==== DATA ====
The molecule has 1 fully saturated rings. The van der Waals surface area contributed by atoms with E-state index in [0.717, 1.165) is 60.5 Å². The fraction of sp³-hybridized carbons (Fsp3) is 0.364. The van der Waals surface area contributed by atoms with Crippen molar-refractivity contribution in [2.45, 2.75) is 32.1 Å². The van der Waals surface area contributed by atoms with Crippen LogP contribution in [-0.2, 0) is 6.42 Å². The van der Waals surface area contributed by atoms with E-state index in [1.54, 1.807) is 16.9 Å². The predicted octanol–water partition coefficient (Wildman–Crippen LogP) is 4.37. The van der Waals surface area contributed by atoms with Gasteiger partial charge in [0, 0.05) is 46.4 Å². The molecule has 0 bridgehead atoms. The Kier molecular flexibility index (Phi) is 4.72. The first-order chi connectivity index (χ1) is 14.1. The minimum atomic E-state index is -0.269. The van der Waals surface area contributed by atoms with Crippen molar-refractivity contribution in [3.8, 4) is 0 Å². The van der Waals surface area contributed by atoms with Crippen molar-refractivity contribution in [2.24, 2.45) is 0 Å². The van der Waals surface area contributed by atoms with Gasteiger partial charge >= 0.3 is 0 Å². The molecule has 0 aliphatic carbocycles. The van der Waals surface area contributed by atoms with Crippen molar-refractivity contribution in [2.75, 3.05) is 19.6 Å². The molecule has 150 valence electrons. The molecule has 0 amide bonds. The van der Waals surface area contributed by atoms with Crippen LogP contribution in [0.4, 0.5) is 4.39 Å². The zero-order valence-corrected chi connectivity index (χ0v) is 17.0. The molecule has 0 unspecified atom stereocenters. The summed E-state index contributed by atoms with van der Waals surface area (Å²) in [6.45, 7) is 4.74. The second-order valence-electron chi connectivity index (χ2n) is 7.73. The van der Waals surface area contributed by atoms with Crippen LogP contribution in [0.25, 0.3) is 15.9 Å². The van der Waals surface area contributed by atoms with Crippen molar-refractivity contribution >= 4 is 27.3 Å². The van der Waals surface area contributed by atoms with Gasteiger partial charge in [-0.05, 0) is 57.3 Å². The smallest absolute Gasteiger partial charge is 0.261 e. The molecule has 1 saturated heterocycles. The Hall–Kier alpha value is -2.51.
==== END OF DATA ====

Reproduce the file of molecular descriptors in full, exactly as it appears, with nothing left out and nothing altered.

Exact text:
The molecule has 1 fully saturated rings. The van der Waals surface area contributed by atoms with E-state index in [0.717, 1.165) is 60.5 Å². The fraction of sp³-hybridized carbons (Fsp3) is 0.364. The van der Waals surface area contributed by atoms with Crippen molar-refractivity contribution in [2.45, 2.75) is 32.1 Å². The van der Waals surface area contributed by atoms with Crippen LogP contribution in [-0.2, 0) is 6.42 Å². The van der Waals surface area contributed by atoms with E-state index in [1.54, 1.807) is 16.9 Å². The predicted octanol–water partition coefficient (Wildman–Crippen LogP) is 4.37. The van der Waals surface area contributed by atoms with Gasteiger partial charge in [0, 0.05) is 46.4 Å². The molecule has 0 bridgehead atoms. The Kier molecular flexibility index (Phi) is 4.72. The first-order chi connectivity index (χ1) is 14.1. The minimum atomic E-state index is -0.269. The van der Waals surface area contributed by atoms with Crippen molar-refractivity contribution in [3.8, 4) is 0 Å². The van der Waals surface area contributed by atoms with Crippen molar-refractivity contribution in [2.24, 2.45) is 0 Å². The van der Waals surface area contributed by atoms with Gasteiger partial charge >= 0.3 is 0 Å². The molecule has 0 aliphatic carbocycles. The van der Waals surface area contributed by atoms with Crippen molar-refractivity contribution in [2.75, 3.05) is 19.6 Å². The molecule has 150 valence electrons. The molecule has 0 amide bonds. The van der Waals surface area contributed by atoms with Crippen LogP contribution in [0.4, 0.5) is 4.39 Å². The zero-order valence-corrected chi connectivity index (χ0v) is 17.0. The molecule has 0 unspecified atom stereocenters. The summed E-state index contributed by atoms with van der Waals surface area (Å²) in [6.45, 7) is 4.74. The second-order valence-electron chi connectivity index (χ2n) is 7.73. The van der Waals surface area contributed by atoms with Crippen LogP contribution in [0.25, 0.3) is 15.9 Å². The van der Waals surface area contributed by atoms with Crippen molar-refractivity contribution >= 4 is 27.3 Å². The van der Waals surface area contributed by atoms with Gasteiger partial charge in [-0.05, 0) is 57.3 Å². The smallest absolute Gasteiger partial charge is 0.261 e. The molecule has 1 saturated heterocycles. The Hall–Kier alpha value is -2.51.